Want to live longer? Then get hitched, writes Shane Cochrane
Men who had never married were twice as likely to have died in middle age
According to my mother, my father would have died of scurvy if it hadn't been for her. It seems that his avoidance of fruit and veg was forcibly ended when he said "I do."
I don't think my mother is unique in this respect. I'm sure there are many women who believe they rescued the man they settled with. The thing is – they could be right. Marriage may be keeping men alive.
A recent study by Duke University Medical Centre in the US found that being married protects men against an early death in middle age.
The study examined 4,802 individuals, born in the 1940s, who had taken part in a heart study.
They found that those men who had never been married were twice as likely to have died in middle age as those who had been married.
According to Dr Spiegler, who led the research: "These patterns provide different levels of emotional and functional social support, which has been shown to be related to mortality." In other words, being married can have a major impact on a man's life expectancy.
Just how big an impact was illustrated in a cancer study by Dr Elizabeth Nichols, of the University of Maryland. Her study examined the survival rates for patients treated for non-small cell lung cancer in the period January 2000 to December 2010.
The variation in survival rates was shocking. Nichols found that the survival rate for women, three years after the treatment, was 45pc. For married men it was 25pc. Single men had only a 3pc survival rate.
"Marital status appears to be an important predictor of survival rates in patients with locally advanced non-small cell lung cancer," says Nichols.
"The reason for this is unclear, but our findings suggest the importance of social support in managing and treating our lung cancer patients. Patients may need help with day-to-day activities, getting to treatment and making sure they receive follow-up care."
What this study highlights is the love and support a cancer patient receives at home is as important as the surgery or medication used to treat the cancer. This point isn't lost on Dr E Albert Reece, the university's vice president for medical affairs.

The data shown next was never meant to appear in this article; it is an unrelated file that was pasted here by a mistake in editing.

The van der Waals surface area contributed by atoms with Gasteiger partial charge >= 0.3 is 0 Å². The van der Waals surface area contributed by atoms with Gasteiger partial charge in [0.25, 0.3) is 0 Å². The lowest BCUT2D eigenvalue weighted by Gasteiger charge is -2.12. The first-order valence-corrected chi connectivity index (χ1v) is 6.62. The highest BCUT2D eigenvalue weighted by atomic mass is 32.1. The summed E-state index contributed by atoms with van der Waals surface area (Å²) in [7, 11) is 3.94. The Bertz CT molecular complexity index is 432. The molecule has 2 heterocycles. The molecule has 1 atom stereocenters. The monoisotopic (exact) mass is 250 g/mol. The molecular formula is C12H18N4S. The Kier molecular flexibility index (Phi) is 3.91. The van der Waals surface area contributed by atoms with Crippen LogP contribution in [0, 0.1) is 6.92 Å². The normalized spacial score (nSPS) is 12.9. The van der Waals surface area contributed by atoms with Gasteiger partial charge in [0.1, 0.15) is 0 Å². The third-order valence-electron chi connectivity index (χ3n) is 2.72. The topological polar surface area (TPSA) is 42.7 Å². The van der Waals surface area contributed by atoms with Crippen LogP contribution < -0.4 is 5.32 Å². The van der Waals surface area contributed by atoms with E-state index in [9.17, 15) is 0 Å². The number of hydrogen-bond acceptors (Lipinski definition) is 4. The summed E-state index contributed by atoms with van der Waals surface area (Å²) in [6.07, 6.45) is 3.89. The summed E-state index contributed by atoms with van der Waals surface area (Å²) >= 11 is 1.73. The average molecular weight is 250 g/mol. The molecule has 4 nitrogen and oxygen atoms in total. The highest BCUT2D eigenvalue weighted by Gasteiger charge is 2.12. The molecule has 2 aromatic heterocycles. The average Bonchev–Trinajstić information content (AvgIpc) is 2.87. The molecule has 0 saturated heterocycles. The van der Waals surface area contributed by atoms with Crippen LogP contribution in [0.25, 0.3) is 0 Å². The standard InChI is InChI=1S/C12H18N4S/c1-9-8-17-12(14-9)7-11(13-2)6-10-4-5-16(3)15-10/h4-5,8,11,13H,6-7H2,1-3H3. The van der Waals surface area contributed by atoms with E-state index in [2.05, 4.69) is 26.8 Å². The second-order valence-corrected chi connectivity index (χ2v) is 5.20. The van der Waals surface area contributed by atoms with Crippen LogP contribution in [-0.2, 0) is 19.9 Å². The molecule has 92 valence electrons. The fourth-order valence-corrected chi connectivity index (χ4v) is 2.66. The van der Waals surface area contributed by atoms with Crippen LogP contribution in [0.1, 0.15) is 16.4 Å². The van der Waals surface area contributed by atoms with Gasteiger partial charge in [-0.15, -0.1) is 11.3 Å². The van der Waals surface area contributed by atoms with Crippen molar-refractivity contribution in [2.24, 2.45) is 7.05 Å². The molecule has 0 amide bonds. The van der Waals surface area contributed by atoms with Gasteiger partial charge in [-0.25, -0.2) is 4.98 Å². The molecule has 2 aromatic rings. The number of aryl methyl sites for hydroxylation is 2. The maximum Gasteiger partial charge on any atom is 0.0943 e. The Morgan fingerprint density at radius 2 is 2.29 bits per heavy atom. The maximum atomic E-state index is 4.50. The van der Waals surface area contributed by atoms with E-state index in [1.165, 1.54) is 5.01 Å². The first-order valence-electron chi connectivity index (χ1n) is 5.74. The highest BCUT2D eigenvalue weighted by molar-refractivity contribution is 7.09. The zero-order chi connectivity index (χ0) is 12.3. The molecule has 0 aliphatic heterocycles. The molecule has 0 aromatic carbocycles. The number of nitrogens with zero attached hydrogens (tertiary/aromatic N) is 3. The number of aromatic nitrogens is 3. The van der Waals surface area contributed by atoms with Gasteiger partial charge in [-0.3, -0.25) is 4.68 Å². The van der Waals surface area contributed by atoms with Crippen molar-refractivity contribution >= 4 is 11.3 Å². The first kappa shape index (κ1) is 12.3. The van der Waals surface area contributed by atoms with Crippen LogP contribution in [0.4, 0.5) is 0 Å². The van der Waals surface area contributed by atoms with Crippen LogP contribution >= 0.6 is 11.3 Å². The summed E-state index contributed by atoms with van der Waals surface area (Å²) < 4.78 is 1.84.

"This study suggests that having a spouse who can act as a caregiver may improve survival for patients with this type of cancer.
"We must figure out ways to help all of our cancer patients live longer, with a better quality of life, regardless."
But it's not just men's health that improves with marriage. Researchers at Michigan State University found that being married has a big influence on male behaviour.
The team looked at 289 pairs of male twins, assessing them at four-year intervals between the ages of 17 and 29. They found that in cases where one twin was married and the other unmarried, the married twin was less likely to engage in antisocial behaviour – such as aggressive or illegal activities.
While researchers acknowledged that men who get married tend to be less antisocial to begin with, they found that marriage further reduces any antisocial tendencies.
According to Dr S Alexandra Burt, who led the research, marriage improves men's behaviour by providing them with increased social bonding, and by limiting the time they spend with "delinquent peers".
But perhaps the improved behaviour is also a result of reduced alcohol consumption. Researchers at the University of Cincinnati found that, compared to single, divorced and widowed men, married men drink less alcohol.
The researchers believe that a married man's drinking is influenced by his partner's lower levels of consumption. However, this comes at a cost: married women drink more than divorced or widowed women.
Whereas men reduce drinking to fall in with the drinking habits of their partner, women increase their drinking for the same reason.
It almost seems that marriage benefits men at the expense of women. Is this really the case?
At Michigan State University they found that men and women are happier when married. "Our study suggests that people are happier than they would have been if they didn't get married," says Dr Stevie Yap.
Dr Yap is not talking about a state of constant euphoria. Rather, marriage seems to help people maintain a steady level of happiness and well-being.
However, Dr Kelly Musick has found this mental well-being is not exclusive to married couples.
"Our research shows that marriage is by no means unique in promoting well-being and that other forms of romantic relationships can provide many of the same benefits."
Dr Musick found that well-being also increased for men and women when they moved in together.
However, she found that there were some differences between the cohabiting and married couples in the benefits they experienced .
"While married couples experienced health gains, cohabiting couples experienced greater gains in happiness and self-esteem."
While most of the research has focused on the "traditional" notion of marriage. But it seems likely that same-sex partnerships would provide the same benefits.
Apart from managing to avoid scurvy, my father has beaten cancer – twice; and survived heart bypass surgery, two hip replacement operations and a kick from a donkey. He's also quite a happy man.
Science seems to support my mother's claims.